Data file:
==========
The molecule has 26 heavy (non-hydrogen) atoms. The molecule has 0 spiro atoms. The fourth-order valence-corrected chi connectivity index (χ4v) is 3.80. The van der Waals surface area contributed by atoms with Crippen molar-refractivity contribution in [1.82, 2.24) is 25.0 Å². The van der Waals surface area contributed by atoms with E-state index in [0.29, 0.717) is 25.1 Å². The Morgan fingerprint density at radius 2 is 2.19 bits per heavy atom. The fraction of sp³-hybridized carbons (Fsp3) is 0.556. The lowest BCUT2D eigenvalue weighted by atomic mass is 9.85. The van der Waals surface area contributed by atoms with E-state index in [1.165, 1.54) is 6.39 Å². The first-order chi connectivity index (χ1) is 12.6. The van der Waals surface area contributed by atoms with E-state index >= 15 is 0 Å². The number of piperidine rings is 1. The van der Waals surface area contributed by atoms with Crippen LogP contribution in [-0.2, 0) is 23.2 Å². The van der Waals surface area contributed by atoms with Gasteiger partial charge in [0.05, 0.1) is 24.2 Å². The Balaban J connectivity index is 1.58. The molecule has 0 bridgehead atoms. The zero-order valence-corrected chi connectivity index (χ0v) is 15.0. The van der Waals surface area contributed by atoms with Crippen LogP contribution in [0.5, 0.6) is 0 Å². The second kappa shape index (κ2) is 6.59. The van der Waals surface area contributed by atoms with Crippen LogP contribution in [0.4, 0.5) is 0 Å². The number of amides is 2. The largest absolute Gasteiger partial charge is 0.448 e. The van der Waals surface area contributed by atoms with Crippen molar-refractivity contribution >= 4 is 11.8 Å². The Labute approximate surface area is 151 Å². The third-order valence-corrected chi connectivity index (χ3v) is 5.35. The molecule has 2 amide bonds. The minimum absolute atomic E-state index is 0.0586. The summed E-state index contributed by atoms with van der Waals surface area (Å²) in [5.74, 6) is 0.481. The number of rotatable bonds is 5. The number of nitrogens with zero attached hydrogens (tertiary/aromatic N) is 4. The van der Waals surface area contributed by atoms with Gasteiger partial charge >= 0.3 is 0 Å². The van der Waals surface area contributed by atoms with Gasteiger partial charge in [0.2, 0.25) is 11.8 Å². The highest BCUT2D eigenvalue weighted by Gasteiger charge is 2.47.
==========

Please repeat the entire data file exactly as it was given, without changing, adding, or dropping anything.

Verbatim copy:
The molecule has 26 heavy (non-hydrogen) atoms. The molecule has 0 spiro atoms. The fourth-order valence-corrected chi connectivity index (χ4v) is 3.80. The van der Waals surface area contributed by atoms with Crippen molar-refractivity contribution in [1.82, 2.24) is 25.0 Å². The van der Waals surface area contributed by atoms with E-state index in [0.29, 0.717) is 25.1 Å². The Morgan fingerprint density at radius 2 is 2.19 bits per heavy atom. The fraction of sp³-hybridized carbons (Fsp3) is 0.556. The lowest BCUT2D eigenvalue weighted by atomic mass is 9.85. The van der Waals surface area contributed by atoms with E-state index in [1.165, 1.54) is 6.39 Å². The first-order chi connectivity index (χ1) is 12.6. The van der Waals surface area contributed by atoms with E-state index >= 15 is 0 Å². The number of piperidine rings is 1. The van der Waals surface area contributed by atoms with Crippen LogP contribution in [-0.2, 0) is 23.2 Å². The van der Waals surface area contributed by atoms with Gasteiger partial charge in [0.05, 0.1) is 24.2 Å². The Balaban J connectivity index is 1.58. The molecule has 0 bridgehead atoms. The zero-order valence-corrected chi connectivity index (χ0v) is 15.0. The van der Waals surface area contributed by atoms with Crippen LogP contribution in [0.5, 0.6) is 0 Å². The second kappa shape index (κ2) is 6.59. The van der Waals surface area contributed by atoms with Crippen LogP contribution in [0.4, 0.5) is 0 Å². The number of amides is 2. The largest absolute Gasteiger partial charge is 0.448 e. The van der Waals surface area contributed by atoms with Crippen molar-refractivity contribution >= 4 is 11.8 Å². The Labute approximate surface area is 151 Å². The third-order valence-corrected chi connectivity index (χ3v) is 5.35. The molecule has 2 amide bonds. The minimum absolute atomic E-state index is 0.0586. The summed E-state index contributed by atoms with van der Waals surface area (Å²) in [5.74, 6) is 0.481. The number of rotatable bonds is 5. The number of nitrogens with zero attached hydrogens (tertiary/aromatic N) is 4. The van der Waals surface area contributed by atoms with Gasteiger partial charge >= 0.3 is 0 Å². The van der Waals surface area contributed by atoms with Gasteiger partial charge in [0.2, 0.25) is 11.8 Å². The highest BCUT2D eigenvalue weighted by Gasteiger charge is 2.47.